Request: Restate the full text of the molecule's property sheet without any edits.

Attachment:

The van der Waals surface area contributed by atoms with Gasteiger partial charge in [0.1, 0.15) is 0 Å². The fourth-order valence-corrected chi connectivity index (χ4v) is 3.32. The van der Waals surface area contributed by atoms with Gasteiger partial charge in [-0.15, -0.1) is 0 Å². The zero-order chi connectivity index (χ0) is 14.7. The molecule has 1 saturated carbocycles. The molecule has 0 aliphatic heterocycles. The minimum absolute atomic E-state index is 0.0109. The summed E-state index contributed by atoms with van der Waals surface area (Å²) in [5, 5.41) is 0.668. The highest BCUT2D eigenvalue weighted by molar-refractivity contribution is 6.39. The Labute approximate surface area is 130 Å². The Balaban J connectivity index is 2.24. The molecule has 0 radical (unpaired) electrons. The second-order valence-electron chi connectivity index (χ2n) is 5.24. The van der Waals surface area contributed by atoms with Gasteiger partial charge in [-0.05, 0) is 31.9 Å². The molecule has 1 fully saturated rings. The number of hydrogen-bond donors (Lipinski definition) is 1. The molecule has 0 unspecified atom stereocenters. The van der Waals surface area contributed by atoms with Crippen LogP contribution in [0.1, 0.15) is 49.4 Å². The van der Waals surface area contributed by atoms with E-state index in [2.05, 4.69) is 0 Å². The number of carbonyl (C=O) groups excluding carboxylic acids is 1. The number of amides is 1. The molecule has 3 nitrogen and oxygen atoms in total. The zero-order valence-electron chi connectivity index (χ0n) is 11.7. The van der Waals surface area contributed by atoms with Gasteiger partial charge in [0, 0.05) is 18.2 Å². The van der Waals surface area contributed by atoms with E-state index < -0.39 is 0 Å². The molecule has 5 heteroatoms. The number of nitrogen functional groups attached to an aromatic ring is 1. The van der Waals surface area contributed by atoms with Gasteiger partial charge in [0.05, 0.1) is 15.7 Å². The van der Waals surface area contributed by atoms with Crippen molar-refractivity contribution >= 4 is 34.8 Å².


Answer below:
The van der Waals surface area contributed by atoms with Gasteiger partial charge in [0.1, 0.15) is 0 Å². The fourth-order valence-corrected chi connectivity index (χ4v) is 3.32. The van der Waals surface area contributed by atoms with Gasteiger partial charge in [-0.15, -0.1) is 0 Å². The zero-order chi connectivity index (χ0) is 14.7. The molecule has 1 saturated carbocycles. The molecule has 0 aliphatic heterocycles. The minimum absolute atomic E-state index is 0.0109. The summed E-state index contributed by atoms with van der Waals surface area (Å²) in [5, 5.41) is 0.668. The highest BCUT2D eigenvalue weighted by molar-refractivity contribution is 6.39. The Labute approximate surface area is 130 Å². The Balaban J connectivity index is 2.24. The molecule has 0 radical (unpaired) electrons. The second-order valence-electron chi connectivity index (χ2n) is 5.24. The van der Waals surface area contributed by atoms with Gasteiger partial charge in [-0.05, 0) is 31.9 Å². The molecule has 1 fully saturated rings. The number of hydrogen-bond donors (Lipinski definition) is 1. The molecule has 0 unspecified atom stereocenters. The van der Waals surface area contributed by atoms with Crippen LogP contribution in [0.1, 0.15) is 49.4 Å². The van der Waals surface area contributed by atoms with E-state index in [2.05, 4.69) is 0 Å². The number of carbonyl (C=O) groups excluding carboxylic acids is 1. The number of amides is 1. The molecule has 3 nitrogen and oxygen atoms in total. The zero-order valence-electron chi connectivity index (χ0n) is 11.7. The van der Waals surface area contributed by atoms with Gasteiger partial charge in [0, 0.05) is 18.2 Å². The van der Waals surface area contributed by atoms with E-state index < -0.39 is 0 Å². The molecule has 5 heteroatoms. The number of nitrogen functional groups attached to an aromatic ring is 1. The van der Waals surface area contributed by atoms with Gasteiger partial charge in [0.05, 0.1) is 15.7 Å². The van der Waals surface area contributed by atoms with Crippen molar-refractivity contribution >= 4 is 34.8 Å².